The critically-acclaimed Hungarian film "Son of Saul", which takes an intimate approach to the Holocaust and was directed by a Jew, has raised the specter of anti-Semitism in the central European country. Far-right attitudes and racism, encouraged by Prime Minister Viktor Orbán, have recently shot up in Hungary following a deluge of refugees and migrant workers.
"Son of Saul" marks the debut of director Laszlo Nemes; it won the Jury Grand Prize and the FIPRESCI Prize at the Cannes Film Festival and is nominated for this year's Academy Award for a foreign language film. It also won the foreign language category at the Golden Globe Awards – never a bad omen for Oscar chances.
But perhaps surprisingly, the film has many detractors in the country of its origin. Many Hungarians have expressed discomfort with the prospect of the film bringing the coveted Oscar to their country, claiming that the film is "Jewish propaganda".
According to Hungarian reports, references to the film as a "Holomaku", or Holocaust joke, have spread on social media networks. Others have mockingly called the film – called "hyper-realistic" by the New York Post – "science fiction". An online campaign argued that the film was not an achievement for Hungarian cinema because it is "Jewish propaganda".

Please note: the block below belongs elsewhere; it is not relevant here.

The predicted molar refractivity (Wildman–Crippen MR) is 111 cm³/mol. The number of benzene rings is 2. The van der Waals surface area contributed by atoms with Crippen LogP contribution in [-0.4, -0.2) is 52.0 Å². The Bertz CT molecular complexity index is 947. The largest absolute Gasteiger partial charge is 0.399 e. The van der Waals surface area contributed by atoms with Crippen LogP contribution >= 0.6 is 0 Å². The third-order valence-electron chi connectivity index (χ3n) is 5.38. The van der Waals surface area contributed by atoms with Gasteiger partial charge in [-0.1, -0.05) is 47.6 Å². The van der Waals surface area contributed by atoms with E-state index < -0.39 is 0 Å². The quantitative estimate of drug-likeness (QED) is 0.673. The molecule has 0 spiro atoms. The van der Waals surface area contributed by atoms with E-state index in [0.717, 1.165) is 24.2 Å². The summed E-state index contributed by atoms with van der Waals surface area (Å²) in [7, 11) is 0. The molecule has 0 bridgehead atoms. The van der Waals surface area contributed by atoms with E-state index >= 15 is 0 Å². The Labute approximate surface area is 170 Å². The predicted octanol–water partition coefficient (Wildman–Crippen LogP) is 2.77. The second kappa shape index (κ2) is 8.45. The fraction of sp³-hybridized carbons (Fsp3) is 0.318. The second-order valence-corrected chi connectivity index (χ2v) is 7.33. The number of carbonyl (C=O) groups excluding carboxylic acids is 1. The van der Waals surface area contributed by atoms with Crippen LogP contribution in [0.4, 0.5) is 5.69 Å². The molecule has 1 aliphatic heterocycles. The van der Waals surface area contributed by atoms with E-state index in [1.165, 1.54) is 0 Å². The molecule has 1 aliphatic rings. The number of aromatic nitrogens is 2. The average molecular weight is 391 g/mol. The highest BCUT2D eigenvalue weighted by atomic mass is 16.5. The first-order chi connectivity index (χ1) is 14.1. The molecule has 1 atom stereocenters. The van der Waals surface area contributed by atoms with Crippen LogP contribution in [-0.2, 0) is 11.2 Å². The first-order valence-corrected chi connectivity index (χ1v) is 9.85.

Some people even went on Prime Minister Orban's Facebook page and posted a content warning, "a film about Jews meant for Jews only," after Orban praised the film for winning the Golden Globe. Some Hungarians complained that only Holocaust movies are made in Hungary, while subjects related to national history are ignored.
The makers of the award-winning film said in May they wanted as many Hungarians as possible to see it in a country that has been plagued by anti-Semitism and xenophobia.
Many Hungarians praised the film, however, or argued that it should be supported even if the subject is not to their liking. Some in the Jewish community have nevertheless voiced concern about a backlash. "So many anti-Semitic reactions were published," said one member of Budapest's Jewish community. "It's a disgrace. I wonder if the West knows what people here think." Hungarian journalists even asked authorities to get law enforcement involved and crack down on Holocaust denials and inciters – so far, to no avail.
Director Nemes remains unperturbed. "I recommend that all the detractors do something with their lives," he said. "This film shows that it's possible. Many young people and some who are less young are congregating online and thinking about what to say and against whom, but they have no right to do so because they have done nothing significant for Hungary. Nothing."